RICHMOND, Va. – People may not be surprised to find Richmond on the list of cities most at risk of Zika virus – given its humid climate. But a recent poll revealed that Americans don’t know much about the Zika virus — a disease that many South American countries believe is a serious threat.
"It is not a surprise to me that Richmond is on the list," said Danny Avula, Director, Richmond City Health District.
Richmond ranks 35 on a list of 50 high-risk U.S. cities, according to healthgrove.com.
The five factors that would warrant a high risk for a Zika epidemic:
- Counties with recent local Dengue and/or Chikungunya transmission
- Potential abundance of Aedes aegypti mosquitoes (known to carry the virus) in January and July, classified as None, Low, Moderate, or High
- Estimated monthly average arrivals to the U.S. from countries on the CDC Zika travel advisory
"You've got people who are travelling from affected countries,” Avula said. “It's more likely Zika will be brought in and start harboring in those populated areas,"
That’s why a group of local health directors, state epidemiologists, and military officials are studying confirmed cases around the country, trends in the Zika virus, and ways to keep the mosquito population down.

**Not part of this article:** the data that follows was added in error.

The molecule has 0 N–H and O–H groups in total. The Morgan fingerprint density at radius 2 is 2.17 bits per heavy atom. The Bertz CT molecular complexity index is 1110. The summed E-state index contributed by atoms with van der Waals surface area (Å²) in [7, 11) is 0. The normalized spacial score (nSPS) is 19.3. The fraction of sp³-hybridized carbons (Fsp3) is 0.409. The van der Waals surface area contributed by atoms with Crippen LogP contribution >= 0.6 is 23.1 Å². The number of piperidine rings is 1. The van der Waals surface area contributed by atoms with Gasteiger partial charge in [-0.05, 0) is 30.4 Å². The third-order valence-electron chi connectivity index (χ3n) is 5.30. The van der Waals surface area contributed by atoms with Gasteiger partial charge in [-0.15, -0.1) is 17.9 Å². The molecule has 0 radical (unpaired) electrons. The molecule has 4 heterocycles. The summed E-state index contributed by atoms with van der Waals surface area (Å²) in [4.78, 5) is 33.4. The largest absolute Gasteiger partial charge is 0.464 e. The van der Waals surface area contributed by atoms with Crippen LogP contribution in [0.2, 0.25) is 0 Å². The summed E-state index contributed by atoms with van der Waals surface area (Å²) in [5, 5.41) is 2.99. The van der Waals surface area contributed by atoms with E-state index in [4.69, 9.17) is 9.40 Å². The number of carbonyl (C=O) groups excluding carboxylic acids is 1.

"Zika virus itself for the average person, really is not a significant illness…you know…four out of five people that contract the virus don't show symptoms," Avula said.
Avula said the average person usually develops a fever, some muscle aches, and inflammation of the eye tissue, if bitten by a Yellow Fever or Asian Tiger mosquitos carrying the Zika virus.
The public will play an important role in preventing the spread of Zika. There are several steps the experts recommend taking.
Avula said Richmond is in a heavily populated area with warm temperatures, where you will tend to see an increase in the mosquito population – and that standing water is a breeding ground for mosquitos.
Make sure there is no standing water, especially after storms.
"Flower pots or old tires or children toys that may collect little bit of water in the rain -- those are the prime locations where those types of mosquitos are going to breed," said Avula.
And Avula says pregnant women or women may become pregnant are at greater risk of getting the virus.
"Wearing long sleeves, long pants….wearing mosquito repellant. That's been approved by the EPA. Being really thoughtful about where they're going out and how long they're sitting outside," Avula said.
Local health experts said they will continue to trap mosquitos and test the insects for any type of diseases.
So far, there have been nine reported cases of Zika virus in the Commonwealth.